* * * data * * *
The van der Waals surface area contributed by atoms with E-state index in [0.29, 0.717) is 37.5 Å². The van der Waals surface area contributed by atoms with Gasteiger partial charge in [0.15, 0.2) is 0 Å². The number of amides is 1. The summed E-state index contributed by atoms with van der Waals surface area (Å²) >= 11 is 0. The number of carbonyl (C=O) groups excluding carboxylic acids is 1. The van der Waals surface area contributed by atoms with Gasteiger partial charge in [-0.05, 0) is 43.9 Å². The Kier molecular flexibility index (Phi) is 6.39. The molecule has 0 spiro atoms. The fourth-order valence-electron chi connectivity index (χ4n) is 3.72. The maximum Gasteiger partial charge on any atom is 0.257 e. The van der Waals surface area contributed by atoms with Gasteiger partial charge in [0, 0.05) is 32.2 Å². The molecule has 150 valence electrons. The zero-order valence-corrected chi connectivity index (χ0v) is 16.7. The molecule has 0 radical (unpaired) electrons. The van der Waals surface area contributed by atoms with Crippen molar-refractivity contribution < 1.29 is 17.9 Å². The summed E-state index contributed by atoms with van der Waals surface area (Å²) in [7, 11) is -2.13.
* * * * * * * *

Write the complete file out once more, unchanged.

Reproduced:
The van der Waals surface area contributed by atoms with E-state index in [0.29, 0.717) is 37.5 Å². The van der Waals surface area contributed by atoms with Gasteiger partial charge in [0.15, 0.2) is 0 Å². The number of amides is 1. The summed E-state index contributed by atoms with van der Waals surface area (Å²) >= 11 is 0. The number of carbonyl (C=O) groups excluding carboxylic acids is 1. The van der Waals surface area contributed by atoms with Gasteiger partial charge in [-0.05, 0) is 43.9 Å². The Kier molecular flexibility index (Phi) is 6.39. The molecule has 0 spiro atoms. The fourth-order valence-electron chi connectivity index (χ4n) is 3.72. The maximum Gasteiger partial charge on any atom is 0.257 e. The van der Waals surface area contributed by atoms with Gasteiger partial charge in [0, 0.05) is 32.2 Å². The molecule has 150 valence electrons. The zero-order valence-corrected chi connectivity index (χ0v) is 16.7. The molecule has 0 radical (unpaired) electrons. The van der Waals surface area contributed by atoms with Crippen molar-refractivity contribution < 1.29 is 17.9 Å². The summed E-state index contributed by atoms with van der Waals surface area (Å²) in [7, 11) is -2.13.